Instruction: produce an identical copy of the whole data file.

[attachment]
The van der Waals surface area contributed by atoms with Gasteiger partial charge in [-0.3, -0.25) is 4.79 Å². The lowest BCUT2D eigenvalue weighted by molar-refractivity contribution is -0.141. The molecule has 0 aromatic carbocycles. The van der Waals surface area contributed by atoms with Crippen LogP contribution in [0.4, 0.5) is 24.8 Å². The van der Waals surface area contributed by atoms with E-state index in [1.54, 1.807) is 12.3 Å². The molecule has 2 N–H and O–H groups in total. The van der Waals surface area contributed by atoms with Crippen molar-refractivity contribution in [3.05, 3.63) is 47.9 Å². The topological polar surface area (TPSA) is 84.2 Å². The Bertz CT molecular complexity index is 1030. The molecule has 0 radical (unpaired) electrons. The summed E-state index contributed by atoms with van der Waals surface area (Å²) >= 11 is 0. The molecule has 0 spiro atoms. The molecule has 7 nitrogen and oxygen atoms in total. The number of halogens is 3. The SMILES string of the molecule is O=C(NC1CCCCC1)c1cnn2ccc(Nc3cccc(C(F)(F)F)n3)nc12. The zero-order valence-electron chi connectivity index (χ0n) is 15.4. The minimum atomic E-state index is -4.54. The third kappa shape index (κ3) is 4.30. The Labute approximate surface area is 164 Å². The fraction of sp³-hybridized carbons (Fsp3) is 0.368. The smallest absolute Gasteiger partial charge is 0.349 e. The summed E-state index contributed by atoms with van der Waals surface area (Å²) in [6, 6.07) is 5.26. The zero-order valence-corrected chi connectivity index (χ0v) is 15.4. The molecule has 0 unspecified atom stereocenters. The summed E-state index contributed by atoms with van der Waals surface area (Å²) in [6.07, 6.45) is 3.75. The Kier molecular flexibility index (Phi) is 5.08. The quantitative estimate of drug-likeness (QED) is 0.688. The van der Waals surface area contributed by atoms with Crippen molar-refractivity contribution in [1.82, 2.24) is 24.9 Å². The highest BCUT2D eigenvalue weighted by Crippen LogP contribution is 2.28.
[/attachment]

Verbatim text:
The van der Waals surface area contributed by atoms with Gasteiger partial charge in [-0.3, -0.25) is 4.79 Å². The lowest BCUT2D eigenvalue weighted by molar-refractivity contribution is -0.141. The molecule has 0 aromatic carbocycles. The van der Waals surface area contributed by atoms with Crippen LogP contribution in [0.4, 0.5) is 24.8 Å². The van der Waals surface area contributed by atoms with E-state index in [1.54, 1.807) is 12.3 Å². The molecule has 2 N–H and O–H groups in total. The van der Waals surface area contributed by atoms with Crippen molar-refractivity contribution in [3.05, 3.63) is 47.9 Å². The topological polar surface area (TPSA) is 84.2 Å². The Bertz CT molecular complexity index is 1030. The molecule has 0 radical (unpaired) electrons. The summed E-state index contributed by atoms with van der Waals surface area (Å²) >= 11 is 0. The molecule has 0 spiro atoms. The molecule has 7 nitrogen and oxygen atoms in total. The number of halogens is 3. The SMILES string of the molecule is O=C(NC1CCCCC1)c1cnn2ccc(Nc3cccc(C(F)(F)F)n3)nc12. The zero-order valence-electron chi connectivity index (χ0n) is 15.4. The minimum atomic E-state index is -4.54. The third kappa shape index (κ3) is 4.30. The Labute approximate surface area is 164 Å². The fraction of sp³-hybridized carbons (Fsp3) is 0.368. The smallest absolute Gasteiger partial charge is 0.349 e. The summed E-state index contributed by atoms with van der Waals surface area (Å²) in [6, 6.07) is 5.26. The zero-order valence-corrected chi connectivity index (χ0v) is 15.4. The molecule has 0 unspecified atom stereocenters. The summed E-state index contributed by atoms with van der Waals surface area (Å²) in [6.07, 6.45) is 3.75. The Kier molecular flexibility index (Phi) is 5.08. The quantitative estimate of drug-likeness (QED) is 0.688. The van der Waals surface area contributed by atoms with Crippen molar-refractivity contribution in [1.82, 2.24) is 24.9 Å². The highest BCUT2D eigenvalue weighted by Crippen LogP contribution is 2.28.